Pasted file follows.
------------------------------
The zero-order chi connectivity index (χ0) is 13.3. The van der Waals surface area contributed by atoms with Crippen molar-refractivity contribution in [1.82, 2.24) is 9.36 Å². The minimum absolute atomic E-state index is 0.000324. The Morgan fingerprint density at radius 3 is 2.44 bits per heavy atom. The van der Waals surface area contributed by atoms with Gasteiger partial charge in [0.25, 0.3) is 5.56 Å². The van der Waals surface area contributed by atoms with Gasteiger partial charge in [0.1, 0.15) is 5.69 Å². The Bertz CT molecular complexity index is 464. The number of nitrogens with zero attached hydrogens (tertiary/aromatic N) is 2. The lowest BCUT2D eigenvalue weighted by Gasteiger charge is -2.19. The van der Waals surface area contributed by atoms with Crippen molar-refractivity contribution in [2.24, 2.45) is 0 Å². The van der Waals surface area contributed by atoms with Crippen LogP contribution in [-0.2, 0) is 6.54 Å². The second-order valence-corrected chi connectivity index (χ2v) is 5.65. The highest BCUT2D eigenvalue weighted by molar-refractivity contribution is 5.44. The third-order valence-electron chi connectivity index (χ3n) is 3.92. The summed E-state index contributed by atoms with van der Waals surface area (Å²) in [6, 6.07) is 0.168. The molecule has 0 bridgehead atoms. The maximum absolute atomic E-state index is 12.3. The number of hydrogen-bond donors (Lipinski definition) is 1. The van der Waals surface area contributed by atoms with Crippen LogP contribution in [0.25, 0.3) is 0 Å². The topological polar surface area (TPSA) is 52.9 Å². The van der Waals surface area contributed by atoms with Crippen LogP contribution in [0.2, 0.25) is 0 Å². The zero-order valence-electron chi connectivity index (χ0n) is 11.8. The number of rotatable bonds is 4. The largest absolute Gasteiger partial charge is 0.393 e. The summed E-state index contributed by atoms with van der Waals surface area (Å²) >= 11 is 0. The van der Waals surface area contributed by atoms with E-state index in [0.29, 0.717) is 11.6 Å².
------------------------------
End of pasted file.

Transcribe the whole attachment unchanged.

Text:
The zero-order chi connectivity index (χ0) is 13.3. The van der Waals surface area contributed by atoms with Crippen molar-refractivity contribution in [1.82, 2.24) is 9.36 Å². The minimum absolute atomic E-state index is 0.000324. The Morgan fingerprint density at radius 3 is 2.44 bits per heavy atom. The van der Waals surface area contributed by atoms with Gasteiger partial charge in [0.25, 0.3) is 5.56 Å². The van der Waals surface area contributed by atoms with Gasteiger partial charge in [0.1, 0.15) is 5.69 Å². The Bertz CT molecular complexity index is 464. The number of nitrogens with zero attached hydrogens (tertiary/aromatic N) is 2. The lowest BCUT2D eigenvalue weighted by Gasteiger charge is -2.19. The van der Waals surface area contributed by atoms with Crippen molar-refractivity contribution in [2.24, 2.45) is 0 Å². The van der Waals surface area contributed by atoms with Crippen LogP contribution in [-0.2, 0) is 6.54 Å². The second-order valence-corrected chi connectivity index (χ2v) is 5.65. The highest BCUT2D eigenvalue weighted by molar-refractivity contribution is 5.44. The third-order valence-electron chi connectivity index (χ3n) is 3.92. The summed E-state index contributed by atoms with van der Waals surface area (Å²) in [6, 6.07) is 0.168. The molecule has 0 bridgehead atoms. The maximum absolute atomic E-state index is 12.3. The number of hydrogen-bond donors (Lipinski definition) is 1. The van der Waals surface area contributed by atoms with Crippen LogP contribution in [0.25, 0.3) is 0 Å². The topological polar surface area (TPSA) is 52.9 Å². The van der Waals surface area contributed by atoms with Crippen LogP contribution in [0.2, 0.25) is 0 Å². The zero-order valence-electron chi connectivity index (χ0n) is 11.8. The number of rotatable bonds is 4. The largest absolute Gasteiger partial charge is 0.393 e. The summed E-state index contributed by atoms with van der Waals surface area (Å²) >= 11 is 0. The van der Waals surface area contributed by atoms with E-state index in [0.29, 0.717) is 11.6 Å².